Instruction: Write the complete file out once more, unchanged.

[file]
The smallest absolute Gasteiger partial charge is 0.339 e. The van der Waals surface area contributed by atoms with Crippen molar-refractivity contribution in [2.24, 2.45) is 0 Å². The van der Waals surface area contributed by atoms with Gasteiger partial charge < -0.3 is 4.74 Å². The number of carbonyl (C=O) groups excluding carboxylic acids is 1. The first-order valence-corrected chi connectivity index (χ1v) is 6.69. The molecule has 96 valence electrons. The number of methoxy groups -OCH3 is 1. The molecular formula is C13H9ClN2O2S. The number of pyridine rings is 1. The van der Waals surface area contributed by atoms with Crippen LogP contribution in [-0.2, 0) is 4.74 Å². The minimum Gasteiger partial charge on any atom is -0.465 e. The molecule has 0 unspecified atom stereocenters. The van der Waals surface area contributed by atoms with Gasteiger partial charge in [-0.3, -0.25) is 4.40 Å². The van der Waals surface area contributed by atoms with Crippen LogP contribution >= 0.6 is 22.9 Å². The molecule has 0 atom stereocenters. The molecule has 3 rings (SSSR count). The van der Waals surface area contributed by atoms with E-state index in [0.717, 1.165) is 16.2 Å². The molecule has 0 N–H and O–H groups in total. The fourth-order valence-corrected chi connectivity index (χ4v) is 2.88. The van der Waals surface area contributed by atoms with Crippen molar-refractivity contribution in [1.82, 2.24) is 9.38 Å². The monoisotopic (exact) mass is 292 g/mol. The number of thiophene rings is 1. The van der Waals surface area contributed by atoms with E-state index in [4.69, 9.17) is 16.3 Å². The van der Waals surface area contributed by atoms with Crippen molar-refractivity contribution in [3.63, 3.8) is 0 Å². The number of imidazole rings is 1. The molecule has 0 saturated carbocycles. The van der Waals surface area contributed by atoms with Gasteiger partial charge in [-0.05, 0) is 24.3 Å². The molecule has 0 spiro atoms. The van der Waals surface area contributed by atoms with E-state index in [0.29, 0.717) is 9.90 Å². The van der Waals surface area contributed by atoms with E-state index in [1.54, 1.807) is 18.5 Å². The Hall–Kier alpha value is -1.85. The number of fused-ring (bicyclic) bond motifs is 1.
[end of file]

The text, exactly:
The smallest absolute Gasteiger partial charge is 0.339 e. The van der Waals surface area contributed by atoms with Crippen molar-refractivity contribution in [2.24, 2.45) is 0 Å². The van der Waals surface area contributed by atoms with Gasteiger partial charge < -0.3 is 4.74 Å². The number of carbonyl (C=O) groups excluding carboxylic acids is 1. The first-order valence-corrected chi connectivity index (χ1v) is 6.69. The molecule has 96 valence electrons. The number of methoxy groups -OCH3 is 1. The molecular formula is C13H9ClN2O2S. The number of pyridine rings is 1. The van der Waals surface area contributed by atoms with Crippen LogP contribution in [-0.2, 0) is 4.74 Å². The minimum Gasteiger partial charge on any atom is -0.465 e. The molecule has 0 unspecified atom stereocenters. The van der Waals surface area contributed by atoms with Gasteiger partial charge in [-0.3, -0.25) is 4.40 Å². The van der Waals surface area contributed by atoms with Crippen LogP contribution >= 0.6 is 22.9 Å². The molecule has 0 atom stereocenters. The molecule has 3 rings (SSSR count). The van der Waals surface area contributed by atoms with E-state index in [0.717, 1.165) is 16.2 Å². The molecule has 0 N–H and O–H groups in total. The fourth-order valence-corrected chi connectivity index (χ4v) is 2.88. The van der Waals surface area contributed by atoms with Crippen molar-refractivity contribution in [1.82, 2.24) is 9.38 Å². The monoisotopic (exact) mass is 292 g/mol. The number of thiophene rings is 1. The van der Waals surface area contributed by atoms with E-state index in [4.69, 9.17) is 16.3 Å². The van der Waals surface area contributed by atoms with Crippen molar-refractivity contribution in [3.63, 3.8) is 0 Å². The number of imidazole rings is 1. The molecule has 0 saturated carbocycles. The van der Waals surface area contributed by atoms with Gasteiger partial charge in [-0.05, 0) is 24.3 Å². The molecule has 0 spiro atoms. The van der Waals surface area contributed by atoms with E-state index in [0.29, 0.717) is 9.90 Å². The van der Waals surface area contributed by atoms with E-state index in [1.54, 1.807) is 18.5 Å². The Hall–Kier alpha value is -1.85. The number of fused-ring (bicyclic) bond motifs is 1.